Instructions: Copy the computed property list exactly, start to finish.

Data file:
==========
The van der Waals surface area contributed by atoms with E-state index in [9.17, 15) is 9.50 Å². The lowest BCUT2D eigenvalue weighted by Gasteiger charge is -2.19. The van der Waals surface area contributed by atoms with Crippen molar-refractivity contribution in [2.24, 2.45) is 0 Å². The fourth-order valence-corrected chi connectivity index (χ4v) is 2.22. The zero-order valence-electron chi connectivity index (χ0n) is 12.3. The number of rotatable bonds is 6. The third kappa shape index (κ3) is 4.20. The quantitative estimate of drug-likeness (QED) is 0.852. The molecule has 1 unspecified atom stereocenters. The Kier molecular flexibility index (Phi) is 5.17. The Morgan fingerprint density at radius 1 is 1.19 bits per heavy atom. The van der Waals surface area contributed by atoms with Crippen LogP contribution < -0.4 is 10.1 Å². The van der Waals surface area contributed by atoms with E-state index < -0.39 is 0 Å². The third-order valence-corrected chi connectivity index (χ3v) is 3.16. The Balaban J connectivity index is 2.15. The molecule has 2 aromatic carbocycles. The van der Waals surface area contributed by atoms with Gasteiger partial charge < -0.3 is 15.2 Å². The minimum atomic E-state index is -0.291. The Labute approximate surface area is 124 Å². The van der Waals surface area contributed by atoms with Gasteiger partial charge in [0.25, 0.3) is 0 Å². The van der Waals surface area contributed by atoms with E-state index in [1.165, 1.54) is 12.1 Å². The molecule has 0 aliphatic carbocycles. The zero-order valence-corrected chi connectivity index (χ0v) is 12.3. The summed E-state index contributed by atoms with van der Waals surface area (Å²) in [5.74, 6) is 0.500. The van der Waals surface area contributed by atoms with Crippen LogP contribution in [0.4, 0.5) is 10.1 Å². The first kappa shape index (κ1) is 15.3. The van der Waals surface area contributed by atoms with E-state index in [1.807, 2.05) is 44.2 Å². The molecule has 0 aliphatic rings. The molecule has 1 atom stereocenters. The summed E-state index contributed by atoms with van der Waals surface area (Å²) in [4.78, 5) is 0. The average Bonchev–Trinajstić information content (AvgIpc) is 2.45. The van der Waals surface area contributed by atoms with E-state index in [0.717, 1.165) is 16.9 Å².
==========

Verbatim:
The van der Waals surface area contributed by atoms with E-state index in [9.17, 15) is 9.50 Å². The lowest BCUT2D eigenvalue weighted by Gasteiger charge is -2.19. The van der Waals surface area contributed by atoms with Crippen molar-refractivity contribution in [2.24, 2.45) is 0 Å². The fourth-order valence-corrected chi connectivity index (χ4v) is 2.22. The zero-order valence-electron chi connectivity index (χ0n) is 12.3. The number of rotatable bonds is 6. The third kappa shape index (κ3) is 4.20. The quantitative estimate of drug-likeness (QED) is 0.852. The molecule has 1 unspecified atom stereocenters. The Kier molecular flexibility index (Phi) is 5.17. The Morgan fingerprint density at radius 1 is 1.19 bits per heavy atom. The van der Waals surface area contributed by atoms with Crippen LogP contribution < -0.4 is 10.1 Å². The van der Waals surface area contributed by atoms with E-state index < -0.39 is 0 Å². The third-order valence-corrected chi connectivity index (χ3v) is 3.16. The Balaban J connectivity index is 2.15. The molecule has 2 aromatic carbocycles. The van der Waals surface area contributed by atoms with Gasteiger partial charge < -0.3 is 15.2 Å². The minimum atomic E-state index is -0.291. The Labute approximate surface area is 124 Å². The van der Waals surface area contributed by atoms with Gasteiger partial charge in [0.25, 0.3) is 0 Å². The van der Waals surface area contributed by atoms with E-state index in [1.165, 1.54) is 12.1 Å². The molecule has 0 aliphatic carbocycles. The zero-order valence-corrected chi connectivity index (χ0v) is 12.3. The summed E-state index contributed by atoms with van der Waals surface area (Å²) in [5.74, 6) is 0.500. The van der Waals surface area contributed by atoms with Crippen LogP contribution in [0.4, 0.5) is 10.1 Å². The first kappa shape index (κ1) is 15.3. The van der Waals surface area contributed by atoms with E-state index in [1.807, 2.05) is 44.2 Å². The molecule has 0 aliphatic rings. The molecule has 1 atom stereocenters. The summed E-state index contributed by atoms with van der Waals surface area (Å²) in [4.78, 5) is 0. The average Bonchev–Trinajstić information content (AvgIpc) is 2.45. The van der Waals surface area contributed by atoms with E-state index in [0.717, 1.165) is 16.9 Å².